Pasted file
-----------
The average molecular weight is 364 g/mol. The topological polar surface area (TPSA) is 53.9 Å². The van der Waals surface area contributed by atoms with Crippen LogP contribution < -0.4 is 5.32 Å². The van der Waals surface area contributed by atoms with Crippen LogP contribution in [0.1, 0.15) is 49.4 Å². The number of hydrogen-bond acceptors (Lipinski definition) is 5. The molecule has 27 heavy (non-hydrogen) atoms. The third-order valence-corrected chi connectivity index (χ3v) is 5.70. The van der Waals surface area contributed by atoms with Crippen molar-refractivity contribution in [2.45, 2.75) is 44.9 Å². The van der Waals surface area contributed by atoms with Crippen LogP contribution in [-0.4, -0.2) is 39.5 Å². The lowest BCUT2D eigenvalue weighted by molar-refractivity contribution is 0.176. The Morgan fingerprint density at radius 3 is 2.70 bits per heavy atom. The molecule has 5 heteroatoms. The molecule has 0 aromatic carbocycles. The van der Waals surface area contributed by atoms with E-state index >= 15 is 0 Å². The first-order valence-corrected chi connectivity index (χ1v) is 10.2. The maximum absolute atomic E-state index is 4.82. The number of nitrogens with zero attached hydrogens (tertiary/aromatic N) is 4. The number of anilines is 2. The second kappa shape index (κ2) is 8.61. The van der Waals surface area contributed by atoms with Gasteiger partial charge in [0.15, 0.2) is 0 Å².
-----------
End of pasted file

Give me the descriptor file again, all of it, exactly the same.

The average molecular weight is 364 g/mol. The topological polar surface area (TPSA) is 53.9 Å². The van der Waals surface area contributed by atoms with Crippen LogP contribution < -0.4 is 5.32 Å². The van der Waals surface area contributed by atoms with Crippen LogP contribution in [0.1, 0.15) is 49.4 Å². The number of hydrogen-bond acceptors (Lipinski definition) is 5. The molecule has 27 heavy (non-hydrogen) atoms. The third-order valence-corrected chi connectivity index (χ3v) is 5.70. The van der Waals surface area contributed by atoms with Crippen molar-refractivity contribution in [2.45, 2.75) is 44.9 Å². The van der Waals surface area contributed by atoms with Crippen LogP contribution in [-0.4, -0.2) is 39.5 Å². The lowest BCUT2D eigenvalue weighted by molar-refractivity contribution is 0.176. The Morgan fingerprint density at radius 3 is 2.70 bits per heavy atom. The molecule has 5 heteroatoms. The molecule has 0 aromatic carbocycles. The van der Waals surface area contributed by atoms with E-state index >= 15 is 0 Å². The first-order valence-corrected chi connectivity index (χ1v) is 10.2. The maximum absolute atomic E-state index is 4.82. The number of nitrogens with zero attached hydrogens (tertiary/aromatic N) is 4. The number of anilines is 2. The second kappa shape index (κ2) is 8.61. The van der Waals surface area contributed by atoms with Gasteiger partial charge in [0.15, 0.2) is 0 Å².